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Howard Morry and Abe Freig photo by Rhonda Spivak

The Arab Jewish Dialogue and Liberal Leader Justin Trudeau on The issue of Reprinting Charlie Hebdo Cartoons of Mohammed

February 24, 2015




On January 25, 2015 the Winnipeg Jewish Review asked Howard Morry and Ab Freig  co-chairs of the Arab Jewish  Dialogue (AJD) what the AJD's position was on the fact that  the University of Manitoba student newspaper reprinted the Charlie Hebdo Muhammed Cartoon.



Abe Freig wrote back on January 26 that the  his own position was public in that he had written to the Winnipeg Free Press applauding them" for the high moral stance related to its decision not to reprint the cartoons depicting the Prophet Muhammad and for refusing to follow the ignorance of certain news outlets" He wrote, " For the life of me, I cannot understand why a newspaper would hide behind freedom of expression to publish an article or an image knowing full well it will offend and/or promote hatred against the 1.6 billion law-abiding Muslims around the world."



On February 12, 2015 the AJD sent this press release below to the WJR on the subject:


Arab Jewish Dialogue Condemns Violence, Urges Restraint

For Immediate Release


The Arab Jewish Dialogue condemns in the strongest terms any violence that is justified on the basis of religion. We watched in horror as radicals purporting to act in the name of Islam murdered French journalists and Jewish shoppers earlier this month.


The Arab Jewish Dialogue also urges restraint, however, on any attempts, to show solidarity with the victims in France by publishing or circulating drawings of the Muslim Prophet Mohammed. We believe there are better ways to show support for free speech and for the victims, without needlessly antagonizing Muslims throughout the world.


Canadians are learning that it is unacceptable in Islam to depict the Prophet Mohammed, whether that depiction is benign or insulting. Publications that reproduced the Charlie Hebdo cartoons, and individuals who circulated the cartoons online, were perceived by many Muslims as gratuitously insulting both Islam and Muslims.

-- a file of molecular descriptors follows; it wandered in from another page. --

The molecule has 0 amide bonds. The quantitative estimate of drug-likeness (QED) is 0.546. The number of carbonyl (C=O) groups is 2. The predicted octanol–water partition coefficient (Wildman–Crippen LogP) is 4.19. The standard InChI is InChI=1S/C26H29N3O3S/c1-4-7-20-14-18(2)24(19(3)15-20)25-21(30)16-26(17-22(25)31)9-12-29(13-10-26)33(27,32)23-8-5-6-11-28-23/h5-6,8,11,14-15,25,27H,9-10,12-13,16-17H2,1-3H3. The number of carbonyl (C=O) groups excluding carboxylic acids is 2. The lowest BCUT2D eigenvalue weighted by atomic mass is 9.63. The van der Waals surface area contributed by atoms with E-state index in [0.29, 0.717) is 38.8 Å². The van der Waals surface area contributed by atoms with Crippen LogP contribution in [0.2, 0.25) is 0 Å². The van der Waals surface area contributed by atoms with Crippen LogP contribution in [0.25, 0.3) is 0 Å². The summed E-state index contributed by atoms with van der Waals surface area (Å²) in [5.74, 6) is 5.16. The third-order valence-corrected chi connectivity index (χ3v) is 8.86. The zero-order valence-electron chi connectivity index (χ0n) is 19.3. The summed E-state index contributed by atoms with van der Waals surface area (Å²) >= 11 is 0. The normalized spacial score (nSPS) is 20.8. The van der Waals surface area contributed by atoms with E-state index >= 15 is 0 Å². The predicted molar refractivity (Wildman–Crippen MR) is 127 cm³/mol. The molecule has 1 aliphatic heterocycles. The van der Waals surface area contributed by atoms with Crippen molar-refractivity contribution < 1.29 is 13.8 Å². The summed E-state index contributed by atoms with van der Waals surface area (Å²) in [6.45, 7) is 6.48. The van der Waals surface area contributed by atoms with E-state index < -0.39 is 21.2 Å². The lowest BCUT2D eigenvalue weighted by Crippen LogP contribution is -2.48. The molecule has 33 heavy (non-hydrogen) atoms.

The members of the Arab Jewish Dialogue strongly support the right to free speech. In fact, we believe that freedom of speech is the cornerstone of our liberty. However, we also believe that exercising that right responsibly is the cornerstone of our tolerant and vibrant civil society.


The law does place some limits on freedom of speech, such as forbidding defamation and hate speech.


There are also spaces, like work places, schools and university campuses, where offensive speech is prohibited because co-workers and fellow students have no choice but to share space with one another.


But we also believe that we should exercise our right to free speech responsibly in the public square, where the law gives us more leeway to speak freely. We live together in a world that has grown very small, particularly through social media, and what we say or do echoes throughout the world and has the potential to divide us.